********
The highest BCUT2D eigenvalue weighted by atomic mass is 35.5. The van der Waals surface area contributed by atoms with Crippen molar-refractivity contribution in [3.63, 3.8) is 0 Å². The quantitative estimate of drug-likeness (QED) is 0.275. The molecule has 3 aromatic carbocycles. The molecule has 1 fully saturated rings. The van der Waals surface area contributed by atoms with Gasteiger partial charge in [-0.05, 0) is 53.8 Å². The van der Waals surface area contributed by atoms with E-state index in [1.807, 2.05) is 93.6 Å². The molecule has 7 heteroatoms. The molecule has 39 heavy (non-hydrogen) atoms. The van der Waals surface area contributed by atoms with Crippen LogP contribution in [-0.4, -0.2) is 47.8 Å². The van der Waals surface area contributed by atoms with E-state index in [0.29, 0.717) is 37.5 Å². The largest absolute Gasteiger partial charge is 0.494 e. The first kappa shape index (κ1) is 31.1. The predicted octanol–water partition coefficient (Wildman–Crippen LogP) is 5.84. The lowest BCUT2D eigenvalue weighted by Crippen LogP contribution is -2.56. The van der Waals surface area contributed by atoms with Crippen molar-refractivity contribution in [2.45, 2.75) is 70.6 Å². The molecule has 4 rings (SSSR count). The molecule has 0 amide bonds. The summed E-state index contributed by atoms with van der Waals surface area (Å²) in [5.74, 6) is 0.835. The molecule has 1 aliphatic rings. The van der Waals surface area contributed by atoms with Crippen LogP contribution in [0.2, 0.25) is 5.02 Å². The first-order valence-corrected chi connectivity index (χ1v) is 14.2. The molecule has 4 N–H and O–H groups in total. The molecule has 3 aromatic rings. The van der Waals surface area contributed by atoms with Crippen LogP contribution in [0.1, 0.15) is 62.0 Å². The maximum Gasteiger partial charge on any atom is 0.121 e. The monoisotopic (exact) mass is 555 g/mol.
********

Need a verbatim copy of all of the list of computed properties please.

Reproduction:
The highest BCUT2D eigenvalue weighted by atomic mass is 35.5. The van der Waals surface area contributed by atoms with Crippen molar-refractivity contribution in [3.63, 3.8) is 0 Å². The quantitative estimate of drug-likeness (QED) is 0.275. The molecule has 3 aromatic carbocycles. The molecule has 1 fully saturated rings. The van der Waals surface area contributed by atoms with Gasteiger partial charge in [-0.05, 0) is 53.8 Å². The van der Waals surface area contributed by atoms with E-state index in [1.807, 2.05) is 93.6 Å². The molecule has 7 heteroatoms. The molecule has 39 heavy (non-hydrogen) atoms. The van der Waals surface area contributed by atoms with Crippen LogP contribution in [-0.4, -0.2) is 47.8 Å². The van der Waals surface area contributed by atoms with E-state index in [0.29, 0.717) is 37.5 Å². The largest absolute Gasteiger partial charge is 0.494 e. The first kappa shape index (κ1) is 31.1. The predicted octanol–water partition coefficient (Wildman–Crippen LogP) is 5.84. The lowest BCUT2D eigenvalue weighted by Crippen LogP contribution is -2.56. The van der Waals surface area contributed by atoms with Crippen molar-refractivity contribution in [2.45, 2.75) is 70.6 Å². The molecule has 4 rings (SSSR count). The molecule has 0 amide bonds. The summed E-state index contributed by atoms with van der Waals surface area (Å²) in [5.74, 6) is 0.835. The molecule has 1 aliphatic rings. The van der Waals surface area contributed by atoms with Crippen LogP contribution in [0.2, 0.25) is 5.02 Å². The first-order valence-corrected chi connectivity index (χ1v) is 14.2. The molecule has 4 N–H and O–H groups in total. The molecule has 3 aromatic rings. The van der Waals surface area contributed by atoms with Crippen LogP contribution in [0.1, 0.15) is 62.0 Å². The maximum Gasteiger partial charge on any atom is 0.121 e. The monoisotopic (exact) mass is 555 g/mol.